I have often written about the “four season garden” and how good plant choices can help you to achieve this elusive goal; a garden that is interesting and beautiful year-round. Evergreens play a major role in such a landscape, particularly in the winter, with their shape, texture and colour.
Conifers with weeping forms are among the most interesting of all plants for a four season garden. Not only do they provide foliage texture and colour, but their growth habit makes them the perfect choice for a focal point, naturally drawing your eye to them as they move upward and outward through your garden.
The most interesting aspect of weeping conifers is their uniqueness; just like snowflakes no two are alike. Each has its own character which is revealed over time as the plant grows. Most don’t have a truly upright growth habit, requiring staking and training initially in the nursery. When trained upward for several years and then allowed to weep gracefully on their own the effect is beautiful. A few are truly upright, with a single leader or trunk and pendulous branches coming off.
No matter what their habit, you will find yourself being mesmerized over time by these unique evergreens, grateful for their presence in your garden through the seasons.
Picea glauca ‘Pendula’ (Weeping White Spruce)-these have a strong central leader and a very narrow pyramidal habit. Needles are an attractive bluish-green. It’s like a weeping pencil in the landscape, growing 3.5m tall and only 1m wide.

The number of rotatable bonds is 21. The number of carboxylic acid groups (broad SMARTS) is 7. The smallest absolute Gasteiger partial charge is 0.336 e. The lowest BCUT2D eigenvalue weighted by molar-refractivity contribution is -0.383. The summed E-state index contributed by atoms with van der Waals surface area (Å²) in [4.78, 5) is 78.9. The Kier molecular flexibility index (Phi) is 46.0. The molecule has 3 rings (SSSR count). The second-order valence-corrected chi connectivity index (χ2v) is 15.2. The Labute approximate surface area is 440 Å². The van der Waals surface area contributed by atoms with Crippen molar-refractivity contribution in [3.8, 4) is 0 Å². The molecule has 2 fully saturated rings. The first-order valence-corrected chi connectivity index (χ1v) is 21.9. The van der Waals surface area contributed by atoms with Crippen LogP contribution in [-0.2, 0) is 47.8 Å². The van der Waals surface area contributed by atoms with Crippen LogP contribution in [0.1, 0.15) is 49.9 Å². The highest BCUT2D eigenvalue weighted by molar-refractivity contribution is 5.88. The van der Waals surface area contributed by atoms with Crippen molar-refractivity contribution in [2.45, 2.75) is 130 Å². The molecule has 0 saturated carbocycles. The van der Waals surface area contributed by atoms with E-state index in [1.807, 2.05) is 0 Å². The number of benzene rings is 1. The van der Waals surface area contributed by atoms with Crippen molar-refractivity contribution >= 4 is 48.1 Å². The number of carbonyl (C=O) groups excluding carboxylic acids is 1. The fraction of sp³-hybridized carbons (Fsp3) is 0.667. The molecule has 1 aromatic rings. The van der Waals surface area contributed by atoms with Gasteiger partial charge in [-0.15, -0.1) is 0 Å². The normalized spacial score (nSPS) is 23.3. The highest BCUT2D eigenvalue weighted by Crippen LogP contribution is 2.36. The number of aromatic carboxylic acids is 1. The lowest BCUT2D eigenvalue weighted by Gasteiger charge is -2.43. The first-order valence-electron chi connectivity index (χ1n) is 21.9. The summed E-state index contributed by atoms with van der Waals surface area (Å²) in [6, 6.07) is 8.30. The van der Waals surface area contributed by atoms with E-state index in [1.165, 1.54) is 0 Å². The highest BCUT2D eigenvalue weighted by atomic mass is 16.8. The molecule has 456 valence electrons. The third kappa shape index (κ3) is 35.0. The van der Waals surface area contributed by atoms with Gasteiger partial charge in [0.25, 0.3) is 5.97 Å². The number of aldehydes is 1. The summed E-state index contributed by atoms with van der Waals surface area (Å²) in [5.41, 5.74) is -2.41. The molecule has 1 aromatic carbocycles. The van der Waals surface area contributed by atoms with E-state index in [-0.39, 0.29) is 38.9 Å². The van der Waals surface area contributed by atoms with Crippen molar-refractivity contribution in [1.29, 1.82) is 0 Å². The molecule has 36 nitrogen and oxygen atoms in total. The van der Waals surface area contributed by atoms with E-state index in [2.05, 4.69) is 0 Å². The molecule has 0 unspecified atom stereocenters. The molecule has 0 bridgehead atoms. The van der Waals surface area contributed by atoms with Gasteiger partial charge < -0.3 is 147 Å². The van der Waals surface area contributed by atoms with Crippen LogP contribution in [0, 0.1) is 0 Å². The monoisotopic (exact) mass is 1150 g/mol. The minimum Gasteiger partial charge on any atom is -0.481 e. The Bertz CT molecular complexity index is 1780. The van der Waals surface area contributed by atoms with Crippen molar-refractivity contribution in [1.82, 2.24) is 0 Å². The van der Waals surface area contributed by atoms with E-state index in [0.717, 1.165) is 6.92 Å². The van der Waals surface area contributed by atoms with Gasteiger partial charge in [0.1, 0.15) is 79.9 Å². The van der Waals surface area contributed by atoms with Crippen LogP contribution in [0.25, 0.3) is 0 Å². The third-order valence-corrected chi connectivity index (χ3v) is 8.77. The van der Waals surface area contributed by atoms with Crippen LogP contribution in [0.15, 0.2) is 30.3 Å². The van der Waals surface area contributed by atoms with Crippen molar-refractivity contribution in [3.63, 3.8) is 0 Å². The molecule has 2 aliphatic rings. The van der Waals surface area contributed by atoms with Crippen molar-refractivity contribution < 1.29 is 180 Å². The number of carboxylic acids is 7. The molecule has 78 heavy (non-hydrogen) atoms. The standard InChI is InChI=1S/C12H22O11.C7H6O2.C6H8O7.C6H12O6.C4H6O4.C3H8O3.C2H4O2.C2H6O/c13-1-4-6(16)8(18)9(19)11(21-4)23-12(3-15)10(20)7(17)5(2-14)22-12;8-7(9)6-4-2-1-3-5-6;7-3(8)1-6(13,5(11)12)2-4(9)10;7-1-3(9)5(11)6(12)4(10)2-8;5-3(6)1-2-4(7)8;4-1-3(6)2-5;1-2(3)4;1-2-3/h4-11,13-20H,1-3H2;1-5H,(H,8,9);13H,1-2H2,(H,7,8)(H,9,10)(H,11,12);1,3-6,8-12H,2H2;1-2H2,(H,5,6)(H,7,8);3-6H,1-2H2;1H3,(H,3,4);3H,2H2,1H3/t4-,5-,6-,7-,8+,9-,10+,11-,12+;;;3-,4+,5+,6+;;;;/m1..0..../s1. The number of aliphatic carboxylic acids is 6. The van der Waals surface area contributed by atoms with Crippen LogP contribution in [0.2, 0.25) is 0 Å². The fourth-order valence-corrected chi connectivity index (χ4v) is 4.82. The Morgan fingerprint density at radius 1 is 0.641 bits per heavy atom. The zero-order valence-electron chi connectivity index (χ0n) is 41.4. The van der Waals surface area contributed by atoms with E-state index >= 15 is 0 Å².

Picea abies ‘Pendula’ (Weeping Norway Spruce)-Dark green needles and easily grown upright or allowed to scramble as an undulating large-scale groundcover over slopes and walls. I have seen one trained along a long fence some 7m long, spectacular! Picea pungens ‘The Blues’ has a similar form with the deep blue foliage of a Colorado Spruce.
Picea omorika ‘Pendula’ (Weeping Serbian Spruce)-a magnificent formal tree with an open form in youth and graceful twisted, weeping branch ends. Undersides of needles are attractive silver. Matures at 6m high.
Pinus strobus ‘Pendula’ (Weeping White Pine)-spruce aren’t the only conifers that weep. This plant has long, soft bluish-green needles with twisting, pendulous branches. Forms range from tall and slender to low and broad, ultimately growing 3m.
Larix decidua ‘Pendula’ (Weeping Larch)-a deciduous conifer which loses its needles in winter, revealing tawny brown twigs. Fresh lime-green foliage in spring nearly glows on a cloudy day. Over time branching divides until a mature plant looks like an unusual large animal. Also found in a twisted form.
Chamaecyparis nootkatensis ‘Pendula’-forms a large specimen with long sweeping branches. The cultivar ‘Green Arrow’ has darker foliage and a much tighter growth habit, growing 5.5m tall but only 60 cm wide.
Keep your eyes open for weeping conifers in public and private gardens over the next few months and make note of forms that you like. You will not be disappointed with the transformation that will occur in your garden when one of these “personalities” makes an appearance.